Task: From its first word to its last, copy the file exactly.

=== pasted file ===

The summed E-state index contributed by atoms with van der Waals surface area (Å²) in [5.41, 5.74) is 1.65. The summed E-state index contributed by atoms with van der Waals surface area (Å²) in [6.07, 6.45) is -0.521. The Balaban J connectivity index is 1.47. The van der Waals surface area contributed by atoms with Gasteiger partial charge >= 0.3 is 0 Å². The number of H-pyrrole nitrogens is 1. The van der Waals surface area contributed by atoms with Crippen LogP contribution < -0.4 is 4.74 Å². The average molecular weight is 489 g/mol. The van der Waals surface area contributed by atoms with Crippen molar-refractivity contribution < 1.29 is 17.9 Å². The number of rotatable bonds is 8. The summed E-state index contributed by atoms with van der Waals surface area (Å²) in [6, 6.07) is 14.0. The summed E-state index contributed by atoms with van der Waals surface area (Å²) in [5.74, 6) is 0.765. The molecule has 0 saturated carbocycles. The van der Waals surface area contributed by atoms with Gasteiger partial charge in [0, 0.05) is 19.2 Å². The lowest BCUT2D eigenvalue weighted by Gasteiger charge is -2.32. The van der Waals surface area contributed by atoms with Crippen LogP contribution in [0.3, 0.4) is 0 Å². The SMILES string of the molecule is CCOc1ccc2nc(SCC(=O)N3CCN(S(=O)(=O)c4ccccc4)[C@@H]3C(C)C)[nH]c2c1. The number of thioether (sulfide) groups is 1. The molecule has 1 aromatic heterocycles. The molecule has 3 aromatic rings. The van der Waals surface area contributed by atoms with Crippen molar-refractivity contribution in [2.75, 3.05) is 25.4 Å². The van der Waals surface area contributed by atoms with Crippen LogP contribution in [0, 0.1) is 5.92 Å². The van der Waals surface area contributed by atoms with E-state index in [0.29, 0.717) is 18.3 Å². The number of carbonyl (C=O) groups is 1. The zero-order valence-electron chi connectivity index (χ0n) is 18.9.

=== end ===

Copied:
The summed E-state index contributed by atoms with van der Waals surface area (Å²) in [5.41, 5.74) is 1.65. The summed E-state index contributed by atoms with van der Waals surface area (Å²) in [6.07, 6.45) is -0.521. The Balaban J connectivity index is 1.47. The van der Waals surface area contributed by atoms with Gasteiger partial charge >= 0.3 is 0 Å². The number of H-pyrrole nitrogens is 1. The van der Waals surface area contributed by atoms with Crippen LogP contribution < -0.4 is 4.74 Å². The average molecular weight is 489 g/mol. The van der Waals surface area contributed by atoms with Crippen molar-refractivity contribution < 1.29 is 17.9 Å². The number of rotatable bonds is 8. The summed E-state index contributed by atoms with van der Waals surface area (Å²) in [6, 6.07) is 14.0. The summed E-state index contributed by atoms with van der Waals surface area (Å²) in [5.74, 6) is 0.765. The molecule has 0 saturated carbocycles. The van der Waals surface area contributed by atoms with Gasteiger partial charge in [0, 0.05) is 19.2 Å². The lowest BCUT2D eigenvalue weighted by Gasteiger charge is -2.32. The van der Waals surface area contributed by atoms with Crippen LogP contribution in [0.3, 0.4) is 0 Å². The SMILES string of the molecule is CCOc1ccc2nc(SCC(=O)N3CCN(S(=O)(=O)c4ccccc4)[C@@H]3C(C)C)[nH]c2c1. The number of thioether (sulfide) groups is 1. The molecule has 1 aromatic heterocycles. The molecule has 3 aromatic rings. The van der Waals surface area contributed by atoms with Crippen molar-refractivity contribution in [2.75, 3.05) is 25.4 Å². The van der Waals surface area contributed by atoms with Crippen LogP contribution in [0, 0.1) is 5.92 Å². The van der Waals surface area contributed by atoms with E-state index in [0.29, 0.717) is 18.3 Å². The number of carbonyl (C=O) groups is 1. The zero-order valence-electron chi connectivity index (χ0n) is 18.9.